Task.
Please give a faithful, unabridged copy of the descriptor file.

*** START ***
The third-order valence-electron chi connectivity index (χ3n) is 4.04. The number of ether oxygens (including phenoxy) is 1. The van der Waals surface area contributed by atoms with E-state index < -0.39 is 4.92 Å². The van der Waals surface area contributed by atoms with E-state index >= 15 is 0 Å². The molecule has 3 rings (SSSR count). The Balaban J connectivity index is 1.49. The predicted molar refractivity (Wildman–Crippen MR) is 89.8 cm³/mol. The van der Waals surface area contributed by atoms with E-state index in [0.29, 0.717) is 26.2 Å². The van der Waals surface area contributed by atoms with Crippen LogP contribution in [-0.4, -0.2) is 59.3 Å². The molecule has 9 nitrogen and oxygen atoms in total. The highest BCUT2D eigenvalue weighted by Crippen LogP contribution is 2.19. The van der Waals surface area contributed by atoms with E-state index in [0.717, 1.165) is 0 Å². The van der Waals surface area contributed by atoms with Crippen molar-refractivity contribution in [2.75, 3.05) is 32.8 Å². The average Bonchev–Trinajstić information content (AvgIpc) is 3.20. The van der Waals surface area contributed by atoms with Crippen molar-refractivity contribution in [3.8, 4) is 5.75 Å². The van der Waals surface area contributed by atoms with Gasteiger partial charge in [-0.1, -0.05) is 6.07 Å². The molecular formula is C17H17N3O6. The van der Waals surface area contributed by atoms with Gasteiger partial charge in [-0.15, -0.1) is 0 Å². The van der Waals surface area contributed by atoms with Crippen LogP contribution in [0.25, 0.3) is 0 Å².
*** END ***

The third-order valence-electron chi connectivity index (χ3n) is 4.04. The number of ether oxygens (including phenoxy) is 1. The van der Waals surface area contributed by atoms with E-state index < -0.39 is 4.92 Å². The van der Waals surface area contributed by atoms with E-state index >= 15 is 0 Å². The molecule has 3 rings (SSSR count). The Balaban J connectivity index is 1.49. The predicted molar refractivity (Wildman–Crippen MR) is 89.8 cm³/mol. The van der Waals surface area contributed by atoms with E-state index in [0.29, 0.717) is 26.2 Å². The van der Waals surface area contributed by atoms with Crippen LogP contribution in [-0.4, -0.2) is 59.3 Å². The molecule has 9 nitrogen and oxygen atoms in total. The highest BCUT2D eigenvalue weighted by Crippen LogP contribution is 2.19. The van der Waals surface area contributed by atoms with E-state index in [0.717, 1.165) is 0 Å². The van der Waals surface area contributed by atoms with Crippen molar-refractivity contribution in [2.75, 3.05) is 32.8 Å². The average Bonchev–Trinajstić information content (AvgIpc) is 3.20. The van der Waals surface area contributed by atoms with Crippen molar-refractivity contribution in [3.8, 4) is 5.75 Å². The van der Waals surface area contributed by atoms with Gasteiger partial charge in [-0.1, -0.05) is 6.07 Å². The molecular formula is C17H17N3O6. The van der Waals surface area contributed by atoms with Gasteiger partial charge in [-0.15, -0.1) is 0 Å². The van der Waals surface area contributed by atoms with Crippen LogP contribution in [0.25, 0.3) is 0 Å².